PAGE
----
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Part of the Dinosaurs: Ancient Fossils, New Discoveries exhibition.
Sometimes tracks are readable and sometimes they're not. The texture of the ground surface and the number of animals that passed by are among the things affecting our ability to interpret what was going on when the tracks were made. While tracks of an animal traveling alone in one direction can be clear, even experts can't always tell whether multiple overlapping prints belonged to a group of dinosaurs traveling together or solitary animals revisiting the same site.
Raised tracks like these are called "negatives." They are not the direct imprint of the animal's foot, but the sediment that filled that footprint. Negatives are exposed when geological forces overturn and then fracture the rock. To visualize the process, imagine what happens when a baker turns a cake out of a pan. In that case, you see the bottom of a cake. In this case, you see a "worm's-eye view": the bottom of the trackmaker's foot.
Scientists often make and publish tracings of tracksites so others can study them. The tracksite on display was traced and colored to highlight each clear print.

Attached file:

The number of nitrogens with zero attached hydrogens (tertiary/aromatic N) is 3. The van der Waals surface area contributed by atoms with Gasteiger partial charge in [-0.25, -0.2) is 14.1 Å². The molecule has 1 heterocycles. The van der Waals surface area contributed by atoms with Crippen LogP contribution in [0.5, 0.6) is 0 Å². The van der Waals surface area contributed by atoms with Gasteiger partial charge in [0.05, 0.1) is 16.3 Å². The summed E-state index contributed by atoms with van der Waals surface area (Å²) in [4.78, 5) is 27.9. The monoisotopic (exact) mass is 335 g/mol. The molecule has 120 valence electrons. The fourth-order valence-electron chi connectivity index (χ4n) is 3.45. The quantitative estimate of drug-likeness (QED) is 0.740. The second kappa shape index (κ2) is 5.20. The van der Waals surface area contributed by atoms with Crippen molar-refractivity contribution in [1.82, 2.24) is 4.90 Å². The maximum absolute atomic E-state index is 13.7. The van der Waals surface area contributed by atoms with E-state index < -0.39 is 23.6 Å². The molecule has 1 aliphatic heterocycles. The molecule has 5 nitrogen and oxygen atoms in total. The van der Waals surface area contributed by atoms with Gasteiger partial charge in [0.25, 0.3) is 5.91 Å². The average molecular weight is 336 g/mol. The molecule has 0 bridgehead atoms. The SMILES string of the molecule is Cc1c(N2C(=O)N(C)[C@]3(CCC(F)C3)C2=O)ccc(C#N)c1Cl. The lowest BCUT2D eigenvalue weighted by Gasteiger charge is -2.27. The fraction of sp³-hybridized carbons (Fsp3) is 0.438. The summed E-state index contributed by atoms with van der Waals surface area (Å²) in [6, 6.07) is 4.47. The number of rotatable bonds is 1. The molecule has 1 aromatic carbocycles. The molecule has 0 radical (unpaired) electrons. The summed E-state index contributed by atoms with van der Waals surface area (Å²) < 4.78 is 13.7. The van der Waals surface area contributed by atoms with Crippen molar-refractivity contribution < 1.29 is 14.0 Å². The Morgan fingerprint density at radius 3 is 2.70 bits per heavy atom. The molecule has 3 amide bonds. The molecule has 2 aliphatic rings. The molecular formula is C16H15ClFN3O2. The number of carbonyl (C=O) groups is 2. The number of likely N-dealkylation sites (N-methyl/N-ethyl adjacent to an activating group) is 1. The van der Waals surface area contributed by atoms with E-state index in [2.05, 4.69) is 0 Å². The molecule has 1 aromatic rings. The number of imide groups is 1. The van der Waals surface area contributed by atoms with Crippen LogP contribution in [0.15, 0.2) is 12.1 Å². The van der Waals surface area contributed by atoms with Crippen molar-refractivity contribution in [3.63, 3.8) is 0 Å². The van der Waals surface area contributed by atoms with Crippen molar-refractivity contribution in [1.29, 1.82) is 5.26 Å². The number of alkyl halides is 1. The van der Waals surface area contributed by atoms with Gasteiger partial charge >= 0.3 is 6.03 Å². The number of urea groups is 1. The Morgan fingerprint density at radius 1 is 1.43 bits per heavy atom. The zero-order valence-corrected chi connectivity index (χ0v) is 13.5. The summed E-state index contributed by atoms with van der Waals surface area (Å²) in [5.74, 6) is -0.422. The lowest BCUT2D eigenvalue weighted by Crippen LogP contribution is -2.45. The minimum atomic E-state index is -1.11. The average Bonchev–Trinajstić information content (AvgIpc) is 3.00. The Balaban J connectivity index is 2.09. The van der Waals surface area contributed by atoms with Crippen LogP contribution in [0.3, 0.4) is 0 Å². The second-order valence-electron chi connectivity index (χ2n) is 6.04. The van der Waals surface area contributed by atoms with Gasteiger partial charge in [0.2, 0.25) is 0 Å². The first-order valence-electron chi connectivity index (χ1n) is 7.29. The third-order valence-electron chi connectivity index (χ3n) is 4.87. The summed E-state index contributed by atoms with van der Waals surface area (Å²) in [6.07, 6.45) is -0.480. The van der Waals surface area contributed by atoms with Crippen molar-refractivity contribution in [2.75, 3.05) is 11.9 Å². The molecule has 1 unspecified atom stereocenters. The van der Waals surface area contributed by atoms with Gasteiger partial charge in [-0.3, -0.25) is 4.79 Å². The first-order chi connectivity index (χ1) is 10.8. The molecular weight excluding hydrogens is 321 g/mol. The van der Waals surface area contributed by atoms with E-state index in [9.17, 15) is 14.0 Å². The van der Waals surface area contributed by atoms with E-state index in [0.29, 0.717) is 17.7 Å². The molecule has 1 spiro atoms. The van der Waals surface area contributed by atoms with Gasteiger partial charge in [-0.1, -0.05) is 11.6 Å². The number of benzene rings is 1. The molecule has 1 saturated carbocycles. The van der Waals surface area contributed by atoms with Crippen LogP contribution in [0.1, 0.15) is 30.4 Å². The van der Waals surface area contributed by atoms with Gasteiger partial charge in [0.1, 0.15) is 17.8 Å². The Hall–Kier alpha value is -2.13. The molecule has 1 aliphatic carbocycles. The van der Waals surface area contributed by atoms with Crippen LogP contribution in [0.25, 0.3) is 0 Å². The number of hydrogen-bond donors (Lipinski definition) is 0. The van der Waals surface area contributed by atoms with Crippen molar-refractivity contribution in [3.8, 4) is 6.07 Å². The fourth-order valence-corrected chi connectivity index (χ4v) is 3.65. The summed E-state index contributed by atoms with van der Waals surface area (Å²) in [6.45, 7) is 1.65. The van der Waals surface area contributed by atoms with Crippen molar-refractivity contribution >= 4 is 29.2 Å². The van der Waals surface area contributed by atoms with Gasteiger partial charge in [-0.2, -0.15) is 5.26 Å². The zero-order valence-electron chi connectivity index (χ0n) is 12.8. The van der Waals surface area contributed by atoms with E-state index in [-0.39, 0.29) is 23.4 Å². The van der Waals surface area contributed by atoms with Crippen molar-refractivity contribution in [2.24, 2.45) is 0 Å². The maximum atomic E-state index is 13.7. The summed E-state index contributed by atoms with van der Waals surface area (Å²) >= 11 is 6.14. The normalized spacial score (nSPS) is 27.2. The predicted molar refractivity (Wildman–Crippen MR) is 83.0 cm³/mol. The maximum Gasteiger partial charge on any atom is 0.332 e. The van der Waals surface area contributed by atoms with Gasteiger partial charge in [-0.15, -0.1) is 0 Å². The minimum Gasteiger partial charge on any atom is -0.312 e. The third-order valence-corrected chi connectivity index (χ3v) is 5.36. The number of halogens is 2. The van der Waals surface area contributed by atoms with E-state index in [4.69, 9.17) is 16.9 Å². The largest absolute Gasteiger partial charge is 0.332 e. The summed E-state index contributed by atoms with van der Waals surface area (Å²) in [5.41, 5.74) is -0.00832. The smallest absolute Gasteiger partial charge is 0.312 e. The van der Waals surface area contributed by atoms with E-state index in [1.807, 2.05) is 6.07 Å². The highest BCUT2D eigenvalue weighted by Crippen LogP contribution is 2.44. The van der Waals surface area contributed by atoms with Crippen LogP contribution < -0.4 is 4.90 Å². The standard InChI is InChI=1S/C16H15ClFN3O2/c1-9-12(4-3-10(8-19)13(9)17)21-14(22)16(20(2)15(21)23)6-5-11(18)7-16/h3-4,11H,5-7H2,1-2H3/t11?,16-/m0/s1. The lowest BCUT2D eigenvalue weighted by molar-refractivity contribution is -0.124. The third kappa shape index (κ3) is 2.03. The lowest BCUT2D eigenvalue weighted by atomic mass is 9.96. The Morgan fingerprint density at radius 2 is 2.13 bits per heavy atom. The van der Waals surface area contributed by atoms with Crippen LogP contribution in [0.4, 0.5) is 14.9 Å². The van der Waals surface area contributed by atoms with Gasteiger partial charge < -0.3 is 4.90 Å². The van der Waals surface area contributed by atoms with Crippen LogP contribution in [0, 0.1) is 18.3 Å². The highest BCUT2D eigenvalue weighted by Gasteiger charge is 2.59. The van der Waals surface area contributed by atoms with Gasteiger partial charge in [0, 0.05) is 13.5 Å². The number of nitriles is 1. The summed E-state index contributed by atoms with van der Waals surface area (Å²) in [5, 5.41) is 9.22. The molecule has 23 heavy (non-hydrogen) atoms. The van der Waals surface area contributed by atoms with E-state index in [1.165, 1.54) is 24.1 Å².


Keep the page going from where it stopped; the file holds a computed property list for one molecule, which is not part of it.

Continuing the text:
Fossil footprints confirm that theropods had narrow bodies and kept their feet close to the midline as they walked, the way we do. Had their feet been widely spaced the animals would have been slightly unbalanced, and we might detect this in their footprints. The slightly "pigeon-toed" stance of some theropods adds to stability.
Birds are living dinosaurs, so studying the way large, modern ground birds--ostrich, emu and rhea--walk and run helps scientists interpret extinct theropod footprints. Experimenters encourage birds to walk across a footprint-friendly surface, such as moistened potter's clay, then photograph and measure the results. But as more than one researcher has found, convincing these excitable animals to walk on cue can be a challenge.
Some large living ground birds--wild turkeys, for example--have footprints much like those of extinct dinosaurs.